Among themselves, police sometimes refer to young street thugs as "rabbits." Because if they bolt, they're often uncatchable.
In return, the street community has a nickname for a new kind of police team cruising America's toughest corners: "the jumps."
From dusty rural counties in South Carolina to the chilly urban streets of West Chicago, a growing number of police chiefs are tapping former track and football stand-outs to form special teams to pursue small-time street criminals on foot or at full sprint.
Munching Power Bars, not Krispy Kremes, these small "aggressive enforcement" teams of mostly young, single officers are charging into gritty areas where beat cops have often had to peel off the chase, huffing and puffing. These are places where corner drug dealing has become blatant, orchestrated by quick young men who know the turf a lot better than the police do.
"Most beat cops won't do what we do," says Cpl. Brian Dawson, a former linebacker and cross-country runner at Eastern Wayne High School, and the brawniest member of the Aggressive Criminal Enforcement (ACE) team of the Wayne County, N.C., sheriff's department.
"The bad guys can run, but we can run, too," he says.
Lightly armed, in full-body camouflage and sneakers, and sometimes accompanied by dogs, these special units are generally created by reorganizing departments, not adding new staff. That makes the units affordable enough for deployment in small and medium-size cities, as well as the kind of rural suburbs and mobile-home parks where Mr. Dawson has become a daunting presence.
The concept, while not new, has been spreading rapidly in the past couple of years.
Today's teams of sprinting officers are partly patterned on the 1980s "jump-out" drug-interdiction teams gung-ho packs of officers who took on gangs, mano a mano. Often pulling up in a ratty car, all in plainclothes, they soon fell out of favor. Too many people complained they couldn't tell the police from the gangs, says Gordon Crews, a criminal justice professor at Jacksonville State University in Alabama.
In contrast, deputies like Dawson and his teammates Mike Cox and Max, a German shepherd, are cutting a more traditional profile, wearing military-style uniforms with "POLICE" stitched on the back a signal as much to drug dealers as to those who want the drug trade gone from their front stoops.
Much of their work involves literally chasing criminals from alley to alley, often still failing to make arrests. But the result, they say, is less public drug dealing, less crime, and less fear in the neighborhoods.
"As long as it's within the rules and regs of the department, and conforms to the Constitution, so what if it's unconventional?" says John Gnagey, the general manager of the National Tactical Officers Association in Doylestown, Pa.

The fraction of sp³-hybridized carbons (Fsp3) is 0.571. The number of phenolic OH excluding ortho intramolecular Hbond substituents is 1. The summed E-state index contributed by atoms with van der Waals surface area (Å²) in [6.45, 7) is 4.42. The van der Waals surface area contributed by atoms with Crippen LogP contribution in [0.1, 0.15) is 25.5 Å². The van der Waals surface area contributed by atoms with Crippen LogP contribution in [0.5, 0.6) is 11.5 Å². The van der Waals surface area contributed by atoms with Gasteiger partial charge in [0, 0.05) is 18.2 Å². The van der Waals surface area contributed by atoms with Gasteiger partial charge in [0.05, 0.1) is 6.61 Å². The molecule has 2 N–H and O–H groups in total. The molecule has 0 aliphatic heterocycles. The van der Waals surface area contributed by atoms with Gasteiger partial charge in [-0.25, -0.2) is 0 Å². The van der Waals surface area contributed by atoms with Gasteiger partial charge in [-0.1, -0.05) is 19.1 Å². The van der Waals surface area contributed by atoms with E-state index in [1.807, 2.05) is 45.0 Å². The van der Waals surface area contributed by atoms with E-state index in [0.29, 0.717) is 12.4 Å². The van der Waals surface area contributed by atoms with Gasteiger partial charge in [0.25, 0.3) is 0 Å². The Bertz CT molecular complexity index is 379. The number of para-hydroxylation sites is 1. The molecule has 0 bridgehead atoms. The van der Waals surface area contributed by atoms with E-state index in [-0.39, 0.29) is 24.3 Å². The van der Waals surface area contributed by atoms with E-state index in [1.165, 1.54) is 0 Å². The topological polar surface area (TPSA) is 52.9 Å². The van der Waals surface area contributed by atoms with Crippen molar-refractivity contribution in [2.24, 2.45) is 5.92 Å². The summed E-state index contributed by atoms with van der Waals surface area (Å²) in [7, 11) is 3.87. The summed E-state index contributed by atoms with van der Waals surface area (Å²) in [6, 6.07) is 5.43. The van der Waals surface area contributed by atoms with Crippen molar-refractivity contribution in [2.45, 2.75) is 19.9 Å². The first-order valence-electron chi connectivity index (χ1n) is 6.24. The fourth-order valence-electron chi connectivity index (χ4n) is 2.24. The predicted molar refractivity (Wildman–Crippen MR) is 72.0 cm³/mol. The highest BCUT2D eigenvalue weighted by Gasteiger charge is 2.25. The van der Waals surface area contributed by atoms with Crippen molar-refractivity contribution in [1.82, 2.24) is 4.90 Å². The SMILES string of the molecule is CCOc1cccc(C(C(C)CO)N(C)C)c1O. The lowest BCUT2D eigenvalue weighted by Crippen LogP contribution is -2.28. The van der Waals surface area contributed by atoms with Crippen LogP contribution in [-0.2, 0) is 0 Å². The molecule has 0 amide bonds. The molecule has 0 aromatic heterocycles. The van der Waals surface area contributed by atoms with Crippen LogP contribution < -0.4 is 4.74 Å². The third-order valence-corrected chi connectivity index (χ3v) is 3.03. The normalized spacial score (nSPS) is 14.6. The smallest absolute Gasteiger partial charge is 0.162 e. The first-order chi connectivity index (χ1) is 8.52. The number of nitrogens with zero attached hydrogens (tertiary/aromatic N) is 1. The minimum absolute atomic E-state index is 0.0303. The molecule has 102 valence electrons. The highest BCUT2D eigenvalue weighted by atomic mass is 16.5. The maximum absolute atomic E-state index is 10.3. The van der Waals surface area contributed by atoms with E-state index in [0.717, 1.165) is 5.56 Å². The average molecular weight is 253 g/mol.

But some criminologists question whether these kind of hopped-up interdiction teams always stay within the bounds of acceptable policing. Some have been criticized, for example, for chasing people down without evidence suggesting that a crime was being committed.
"The reason we're seeing more and more of these teams is because they work," says Mr. Crews of Jacksonville State University. "But you can also see that a lot of local law enforcement officers are using community fear to really justify doing anything they want to do."
Wayne County Sheriff Carey Winders says the ACE teams were created in response to pleas from neighborhood leaders. "The only complaints we get are from the drug dealers."
For officers like Veronica Buchanan, this new policing tack is simply a way to level the field to give some street credibility back to the police.
Too often, if the police fail to chase, drug dealers only grow bolder, says Ms. Buchanan, a member of the eight-member DART team in Meridian, Miss.
Even with top talent on hand, the foot-races are tight. Dealers know the terrain and have friends in convenient places.
"They can dart in an apartment, or their bloods will stop" and pick them up, Buchanan says.
At just over 5 feet tall and 110 pounds, Buchanan isn't most people's idea of a thug-chaser. In fact, gang members sometimes tell her to "go back to school."
But when a suspect sprinted away from a crime scene recently, Buchanan passed two other officers from a late start to overtake and cuff the man.
"I don't scare people when I get out of a car, so I have to back up what I say," says Buchanan, who ran track in high school and has one of the best arrest records in the department. "The foot race is my thing."
As in Meridian, the area of North Carolina surrounding Goldsboro includes places where shootings and street-dealing are common, though often hidden beneath the veneer of rusted-out trailer homes and behind corroded swing sets.
The work is dangerous, and keeping criminals in prison is tough.
The ACE team has had to change its tactics, too, as drug dealers have moved indoors or gone mobile, dealing from their late-model cars.
One day, ACE officers might do surveillance from the woods, the next they're talking to a large gang of muscular young men hanging out at a local basketball court. The race is on when someone bolts.
When that happens which is often Dawson will pursue a "runner" until he actually commits a crime, like throwing a baggy of drugs on the ground.
"They want to go on a run, fine," he says. "There's no law against us going for a run, too."